Financial Neutral

The Role of a Finance Neutral in a Collaborative Divorce

Written By: Barbara Shegog

Divorce is a challenging and emotionally charged process, and finding the right professionals to support you through it is crucial. While lawyers and mediators are often involved in navigating the legal aspects of divorce, there is another key player you might not have considered: the finance neutral. The finance neutral can prove to be an essential team member in a collaborative divorce, offering valuable expertise and helping couples achieve fair and amicable financial settlements.

What is a Finance Neutral?

A finance neutral is a financial professional, typically a certified divorce financial analyst (CDFA), who specializes in helping divorcing couples understand the financial implications of their decisions. A finance neutral is appointed jointly by both spouses and works impartially for the benefit of both parties.
A finance neutral’s primary goal is to provide expertise and guidance to both parties, helping them understand the short and long-term financial impacts of their decisions. Here are a few keyways a finance neutral can contribute to the collaborative divorce process:

Financial Education and Decision-Making

One of the finance neutral’s core responsibilities is to educate both spouses about their financial situation, including assets, debts, income, and expenses. By presenting this information in a clear and understandable manner, they empower couples to make informed decisions regarding property division, child support, alimony, and other financial matters.

Developing and Analyzing Financial Proposals

Working closely with the couple’s legal and mediation team, a finance neutral helps develop various financial proposals that can address the needs and concerns of both parties. By analyzing the financial impact of each proposal, they make it easier for couples to evaluate the pros and cons and negotiate mutually agreeable settlements.

Long-Term Financial Planning

Divorce not only affects the present but also has long-term implications on each individual’s financial future. A finance neutral can assist in developing realistic financial plans, considering factors like retirement savings, budgeting, tax implications, and even college funding for children. These future-oriented insights help ensure that both parties are making decisions that support their individual financial goals.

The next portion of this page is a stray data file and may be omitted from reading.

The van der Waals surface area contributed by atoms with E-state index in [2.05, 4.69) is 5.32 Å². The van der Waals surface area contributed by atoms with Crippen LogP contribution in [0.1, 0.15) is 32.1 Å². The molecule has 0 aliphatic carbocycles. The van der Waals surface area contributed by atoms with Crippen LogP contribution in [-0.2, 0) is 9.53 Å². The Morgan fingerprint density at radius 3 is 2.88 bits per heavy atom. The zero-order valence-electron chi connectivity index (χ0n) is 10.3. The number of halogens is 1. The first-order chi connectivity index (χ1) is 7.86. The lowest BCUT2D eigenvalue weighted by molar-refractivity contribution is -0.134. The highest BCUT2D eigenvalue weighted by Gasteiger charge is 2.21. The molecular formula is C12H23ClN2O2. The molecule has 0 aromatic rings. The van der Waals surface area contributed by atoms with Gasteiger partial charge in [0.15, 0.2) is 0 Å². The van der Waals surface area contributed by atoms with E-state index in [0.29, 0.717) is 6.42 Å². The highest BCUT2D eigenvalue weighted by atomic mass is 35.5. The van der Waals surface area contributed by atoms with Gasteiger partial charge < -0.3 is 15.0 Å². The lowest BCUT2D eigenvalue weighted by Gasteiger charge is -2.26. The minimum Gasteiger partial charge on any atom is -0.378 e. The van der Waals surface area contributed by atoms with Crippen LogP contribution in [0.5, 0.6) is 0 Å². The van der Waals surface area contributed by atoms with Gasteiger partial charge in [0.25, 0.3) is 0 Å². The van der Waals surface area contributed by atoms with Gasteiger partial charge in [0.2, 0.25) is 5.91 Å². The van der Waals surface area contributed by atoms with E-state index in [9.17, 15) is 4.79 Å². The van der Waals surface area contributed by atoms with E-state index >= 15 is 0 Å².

Contrary to some beliefs that adding another team member only raises expenses and complexity, it’s important to note that incorporating a finance neutral individual brings forth many benefits.

Neutrality and Impartial

By working with a finance neutral, both parties gain access to a financial expert who is unbiased and neutral. This helps create an environment of trust, reduces conflicts, and fosters open communication.

Cost Savings

The cost savings associated with a financial neutral stem from streamlining the divorce process. By having a finance neutral handle, the assembly of financial data, instead of both attorneys separately for their clients, the expenses can be reduced.

Comprehensive Financial Insight

Divorce involves complex financial considerations, and spouses often have limited knowledge and understanding in this area. A finance neutral can bridge this gap by offering a comprehensive financial perspective and empowering both parties to make informed decisions.

While divorce is undoubtedly a challenging journey, embracing a collaborative approach can make the process more amicable and less adversarial. By including a finance neutral on your team, you can ensure that all financial aspects are thoroughly analyzed and considered. Their expertise and impartiality can help you navigate the complexities of divorce, ultimately leading to fair and mutually beneficial outcomes. So, if you’re embarking on a collaborative divorce, don’t overlook the potential value a finance neutral can bring to your team.

To Schedule a consultation please visit Barbara Shegog at:  or you may also call (603) 253-5454.

 Click here To learn more about Collaborative Divorce and how it works.

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